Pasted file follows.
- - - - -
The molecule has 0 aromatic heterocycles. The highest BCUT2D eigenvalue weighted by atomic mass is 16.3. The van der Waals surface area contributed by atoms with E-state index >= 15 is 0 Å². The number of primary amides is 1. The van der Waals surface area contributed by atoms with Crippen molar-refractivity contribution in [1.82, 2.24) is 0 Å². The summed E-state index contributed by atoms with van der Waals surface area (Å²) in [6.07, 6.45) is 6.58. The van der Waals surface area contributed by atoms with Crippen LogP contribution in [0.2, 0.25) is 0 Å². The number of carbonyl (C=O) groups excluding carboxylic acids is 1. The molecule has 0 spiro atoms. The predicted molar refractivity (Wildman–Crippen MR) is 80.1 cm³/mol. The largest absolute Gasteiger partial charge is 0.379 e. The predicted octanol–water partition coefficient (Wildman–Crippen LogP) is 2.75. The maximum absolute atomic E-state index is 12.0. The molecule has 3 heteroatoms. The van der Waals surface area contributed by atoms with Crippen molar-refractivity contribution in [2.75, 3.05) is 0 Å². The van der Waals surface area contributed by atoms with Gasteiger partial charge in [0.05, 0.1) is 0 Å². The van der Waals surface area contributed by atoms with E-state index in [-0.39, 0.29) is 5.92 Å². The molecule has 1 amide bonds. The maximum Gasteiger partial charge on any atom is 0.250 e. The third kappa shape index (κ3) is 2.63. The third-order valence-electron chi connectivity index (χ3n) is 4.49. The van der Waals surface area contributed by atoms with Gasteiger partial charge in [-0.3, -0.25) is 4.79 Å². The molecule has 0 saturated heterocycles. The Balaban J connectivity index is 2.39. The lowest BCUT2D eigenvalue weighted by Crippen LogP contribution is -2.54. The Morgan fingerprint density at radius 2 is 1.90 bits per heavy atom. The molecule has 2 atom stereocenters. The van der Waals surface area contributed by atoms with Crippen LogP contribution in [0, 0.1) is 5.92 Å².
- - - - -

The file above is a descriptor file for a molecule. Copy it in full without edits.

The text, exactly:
The molecule has 0 aromatic heterocycles. The highest BCUT2D eigenvalue weighted by atomic mass is 16.3. The van der Waals surface area contributed by atoms with E-state index >= 15 is 0 Å². The number of primary amides is 1. The van der Waals surface area contributed by atoms with Crippen molar-refractivity contribution in [1.82, 2.24) is 0 Å². The summed E-state index contributed by atoms with van der Waals surface area (Å²) in [6.07, 6.45) is 6.58. The van der Waals surface area contributed by atoms with Crippen LogP contribution in [0.2, 0.25) is 0 Å². The number of carbonyl (C=O) groups excluding carboxylic acids is 1. The molecule has 0 spiro atoms. The predicted molar refractivity (Wildman–Crippen MR) is 80.1 cm³/mol. The largest absolute Gasteiger partial charge is 0.379 e. The predicted octanol–water partition coefficient (Wildman–Crippen LogP) is 2.75. The maximum absolute atomic E-state index is 12.0. The molecule has 3 heteroatoms. The van der Waals surface area contributed by atoms with Crippen molar-refractivity contribution in [2.75, 3.05) is 0 Å². The van der Waals surface area contributed by atoms with Gasteiger partial charge in [0.05, 0.1) is 0 Å². The van der Waals surface area contributed by atoms with E-state index in [-0.39, 0.29) is 5.92 Å². The molecule has 1 amide bonds. The maximum Gasteiger partial charge on any atom is 0.250 e. The third kappa shape index (κ3) is 2.63. The third-order valence-electron chi connectivity index (χ3n) is 4.49. The van der Waals surface area contributed by atoms with Gasteiger partial charge in [-0.3, -0.25) is 4.79 Å². The molecule has 0 saturated heterocycles. The Balaban J connectivity index is 2.39. The lowest BCUT2D eigenvalue weighted by Crippen LogP contribution is -2.54. The Morgan fingerprint density at radius 2 is 1.90 bits per heavy atom. The molecule has 2 atom stereocenters. The van der Waals surface area contributed by atoms with Crippen LogP contribution in [0, 0.1) is 5.92 Å².